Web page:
What’s the difference between a copyright, a patent, and a trademark?
May 23, 2012 | By Vela Wood
Copyrights, Patents, and Trademarks – oh my!
Intellectual property (and we’re not talking about a smart piece of real estate) consists of copyrights, trademarks, and patents. There is a lot of confusion as to the application and distinction of each. Do you have a novel idea? Are you creating a novel? A logo for your business? Or have you come up with a functional product? Once you read the info below, it is our hope that your brain should become intellectual property with regard to each area of law.
A copyright protects original works of authorship. Copyrights are generally artistic, such as a song, a painting, a poem, a novel, a movie, etc. The moment your artistic product is created, it is protected under copyright law and you can put the © next to your work without registering with the USPTO. Registering your work with the USPTO is the least expensive of the intellectual property bunch and provides stronger protection of your creative work.
Patents are more scientific. If there is a specific method you are using and there is substantial function to your idea, then odds are that you need a patent. Patent law is complex, scientific, and expensive. We keep a few patent attorneys in our rolodex as some of our clients need assistance to protect the function of their invention/product.
Trademark law protects trade names, slogans, and logos. Almost all of our clients need a trademark as they have a name, slogan, and/or logo that has been carefully thought out and is seen as their brand and identity. At VW, this is our bread and butter. A trademark is distinguished from a copyright in that a trademark protects the origin of your name, slogan, and logo. On the other hand, a copyright protects your creative works of art, whether they be written, drawn, or sung.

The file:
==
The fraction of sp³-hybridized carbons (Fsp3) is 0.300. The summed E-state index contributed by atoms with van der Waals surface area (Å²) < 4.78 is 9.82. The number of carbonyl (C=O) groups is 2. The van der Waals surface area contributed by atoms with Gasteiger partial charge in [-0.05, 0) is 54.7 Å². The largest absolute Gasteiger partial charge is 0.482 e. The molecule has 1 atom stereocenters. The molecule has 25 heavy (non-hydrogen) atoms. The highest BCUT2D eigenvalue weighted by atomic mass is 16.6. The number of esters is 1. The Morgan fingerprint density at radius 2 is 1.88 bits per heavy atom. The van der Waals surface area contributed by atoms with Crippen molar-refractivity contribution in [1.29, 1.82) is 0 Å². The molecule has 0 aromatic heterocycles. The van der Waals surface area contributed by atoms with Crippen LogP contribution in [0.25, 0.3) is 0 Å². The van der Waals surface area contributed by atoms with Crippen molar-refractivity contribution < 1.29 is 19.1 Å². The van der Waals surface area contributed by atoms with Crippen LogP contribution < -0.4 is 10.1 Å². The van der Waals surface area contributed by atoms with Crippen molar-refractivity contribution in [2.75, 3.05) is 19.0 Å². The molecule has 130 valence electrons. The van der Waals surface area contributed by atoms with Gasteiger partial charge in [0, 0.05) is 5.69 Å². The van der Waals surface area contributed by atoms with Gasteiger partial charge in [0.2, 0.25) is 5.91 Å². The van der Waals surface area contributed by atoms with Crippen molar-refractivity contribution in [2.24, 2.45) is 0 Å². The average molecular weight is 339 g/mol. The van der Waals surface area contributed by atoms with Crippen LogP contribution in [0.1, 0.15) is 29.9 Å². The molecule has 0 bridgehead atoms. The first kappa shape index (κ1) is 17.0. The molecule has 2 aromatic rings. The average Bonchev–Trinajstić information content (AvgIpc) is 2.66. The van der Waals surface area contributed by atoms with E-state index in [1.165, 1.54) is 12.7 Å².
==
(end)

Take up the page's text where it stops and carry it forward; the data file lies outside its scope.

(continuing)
So let’s put all these laws together with one example, and what better way than to use a Nike shoe, perhaps the most recognized brand in the world.
Nike’s shoe technology (Nike AIR) is a patent. The Nike Air bubble is functional and has a scientific purpose. The color of the shoe and design could be a copyright as it is artful in nature. Contrast those with the “Nike” name and logo, and the swoosh on the shoe, as all are trademarks of Nike. You see the swoosh and you know it’s Nike.
With the info above, we hope that when you look at that next Nike shoe in the store you will be able to intellectually recognize each separate intellectual property of the shoe. Just Do It. (“Just Do It” used here under the Fair Use Act, Title 17 of the U.S. Code)
Posted in Intellectual Property, Startups, Trademarks
Vela | Wood is a boutique corporate law firm that focuses on small businesses, entrepreneurs, and startups.